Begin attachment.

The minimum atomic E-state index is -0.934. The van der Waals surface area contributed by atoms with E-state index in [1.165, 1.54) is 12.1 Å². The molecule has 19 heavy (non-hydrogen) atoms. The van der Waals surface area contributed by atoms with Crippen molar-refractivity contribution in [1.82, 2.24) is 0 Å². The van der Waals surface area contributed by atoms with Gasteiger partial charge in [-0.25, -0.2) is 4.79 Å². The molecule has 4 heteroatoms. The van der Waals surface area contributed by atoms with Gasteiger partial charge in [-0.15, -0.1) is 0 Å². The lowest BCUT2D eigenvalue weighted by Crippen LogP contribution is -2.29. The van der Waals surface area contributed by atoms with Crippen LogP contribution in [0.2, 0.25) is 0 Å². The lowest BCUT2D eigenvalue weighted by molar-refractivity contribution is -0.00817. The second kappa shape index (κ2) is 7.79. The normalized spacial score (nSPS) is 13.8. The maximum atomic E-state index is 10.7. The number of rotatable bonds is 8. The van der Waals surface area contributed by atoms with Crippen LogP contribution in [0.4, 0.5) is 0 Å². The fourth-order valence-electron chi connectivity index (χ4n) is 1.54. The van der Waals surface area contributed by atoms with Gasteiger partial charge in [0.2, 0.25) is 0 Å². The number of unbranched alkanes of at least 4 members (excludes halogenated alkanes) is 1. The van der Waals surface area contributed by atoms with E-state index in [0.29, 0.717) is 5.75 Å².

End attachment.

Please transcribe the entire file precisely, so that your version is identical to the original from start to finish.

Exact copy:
The minimum atomic E-state index is -0.934. The van der Waals surface area contributed by atoms with E-state index in [1.165, 1.54) is 12.1 Å². The molecule has 19 heavy (non-hydrogen) atoms. The van der Waals surface area contributed by atoms with Crippen molar-refractivity contribution in [1.82, 2.24) is 0 Å². The van der Waals surface area contributed by atoms with Gasteiger partial charge in [-0.25, -0.2) is 4.79 Å². The molecule has 4 heteroatoms. The van der Waals surface area contributed by atoms with Gasteiger partial charge in [-0.15, -0.1) is 0 Å². The lowest BCUT2D eigenvalue weighted by Crippen LogP contribution is -2.29. The van der Waals surface area contributed by atoms with Crippen LogP contribution in [0.2, 0.25) is 0 Å². The lowest BCUT2D eigenvalue weighted by molar-refractivity contribution is -0.00817. The second kappa shape index (κ2) is 7.79. The normalized spacial score (nSPS) is 13.8. The maximum atomic E-state index is 10.7. The number of rotatable bonds is 8. The van der Waals surface area contributed by atoms with Crippen LogP contribution in [0.4, 0.5) is 0 Å². The fourth-order valence-electron chi connectivity index (χ4n) is 1.54. The van der Waals surface area contributed by atoms with Gasteiger partial charge in [0.2, 0.25) is 0 Å². The number of unbranched alkanes of at least 4 members (excludes halogenated alkanes) is 1. The van der Waals surface area contributed by atoms with E-state index in [0.29, 0.717) is 5.75 Å².